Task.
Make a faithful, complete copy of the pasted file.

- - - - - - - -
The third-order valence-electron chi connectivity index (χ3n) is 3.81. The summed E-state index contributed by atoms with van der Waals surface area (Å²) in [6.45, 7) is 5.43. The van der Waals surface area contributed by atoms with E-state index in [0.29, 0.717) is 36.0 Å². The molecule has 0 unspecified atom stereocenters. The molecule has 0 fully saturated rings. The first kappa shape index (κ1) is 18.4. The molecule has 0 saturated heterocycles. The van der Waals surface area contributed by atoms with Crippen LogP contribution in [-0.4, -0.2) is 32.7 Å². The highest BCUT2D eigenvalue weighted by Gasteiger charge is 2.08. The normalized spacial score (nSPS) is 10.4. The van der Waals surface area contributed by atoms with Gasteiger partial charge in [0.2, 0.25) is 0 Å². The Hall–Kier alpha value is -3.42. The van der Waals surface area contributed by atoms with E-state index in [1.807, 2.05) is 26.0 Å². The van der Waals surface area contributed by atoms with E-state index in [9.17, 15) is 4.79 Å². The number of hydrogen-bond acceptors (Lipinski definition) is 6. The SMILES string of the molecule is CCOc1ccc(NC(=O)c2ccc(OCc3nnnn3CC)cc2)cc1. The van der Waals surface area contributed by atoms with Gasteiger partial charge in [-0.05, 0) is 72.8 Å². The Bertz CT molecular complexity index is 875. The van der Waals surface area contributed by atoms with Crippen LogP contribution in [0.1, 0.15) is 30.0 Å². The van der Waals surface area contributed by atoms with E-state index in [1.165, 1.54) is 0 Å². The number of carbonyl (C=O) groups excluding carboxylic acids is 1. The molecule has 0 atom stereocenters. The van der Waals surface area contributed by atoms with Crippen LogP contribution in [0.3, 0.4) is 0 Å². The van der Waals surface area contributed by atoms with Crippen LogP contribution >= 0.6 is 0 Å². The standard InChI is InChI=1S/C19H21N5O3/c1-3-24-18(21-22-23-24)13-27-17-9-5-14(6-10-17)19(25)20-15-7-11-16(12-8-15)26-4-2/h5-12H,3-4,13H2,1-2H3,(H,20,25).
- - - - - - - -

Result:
The third-order valence-electron chi connectivity index (χ3n) is 3.81. The summed E-state index contributed by atoms with van der Waals surface area (Å²) in [6.45, 7) is 5.43. The van der Waals surface area contributed by atoms with E-state index in [0.29, 0.717) is 36.0 Å². The molecule has 0 unspecified atom stereocenters. The molecule has 0 fully saturated rings. The first kappa shape index (κ1) is 18.4. The molecule has 0 saturated heterocycles. The van der Waals surface area contributed by atoms with Crippen LogP contribution in [-0.4, -0.2) is 32.7 Å². The highest BCUT2D eigenvalue weighted by Gasteiger charge is 2.08. The normalized spacial score (nSPS) is 10.4. The van der Waals surface area contributed by atoms with Gasteiger partial charge in [0.2, 0.25) is 0 Å². The Hall–Kier alpha value is -3.42. The van der Waals surface area contributed by atoms with E-state index in [1.807, 2.05) is 26.0 Å². The van der Waals surface area contributed by atoms with E-state index in [9.17, 15) is 4.79 Å². The number of hydrogen-bond acceptors (Lipinski definition) is 6. The SMILES string of the molecule is CCOc1ccc(NC(=O)c2ccc(OCc3nnnn3CC)cc2)cc1. The van der Waals surface area contributed by atoms with Gasteiger partial charge in [-0.05, 0) is 72.8 Å². The Bertz CT molecular complexity index is 875. The van der Waals surface area contributed by atoms with Crippen LogP contribution in [0.1, 0.15) is 30.0 Å². The van der Waals surface area contributed by atoms with E-state index in [1.165, 1.54) is 0 Å². The number of carbonyl (C=O) groups excluding carboxylic acids is 1. The molecule has 0 atom stereocenters. The van der Waals surface area contributed by atoms with Crippen LogP contribution in [0.3, 0.4) is 0 Å². The van der Waals surface area contributed by atoms with Crippen LogP contribution >= 0.6 is 0 Å². The standard InChI is InChI=1S/C19H21N5O3/c1-3-24-18(21-22-23-24)13-27-17-9-5-14(6-10-17)19(25)20-15-7-11-16(12-8-15)26-4-2/h5-12H,3-4,13H2,1-2H3,(H,20,25).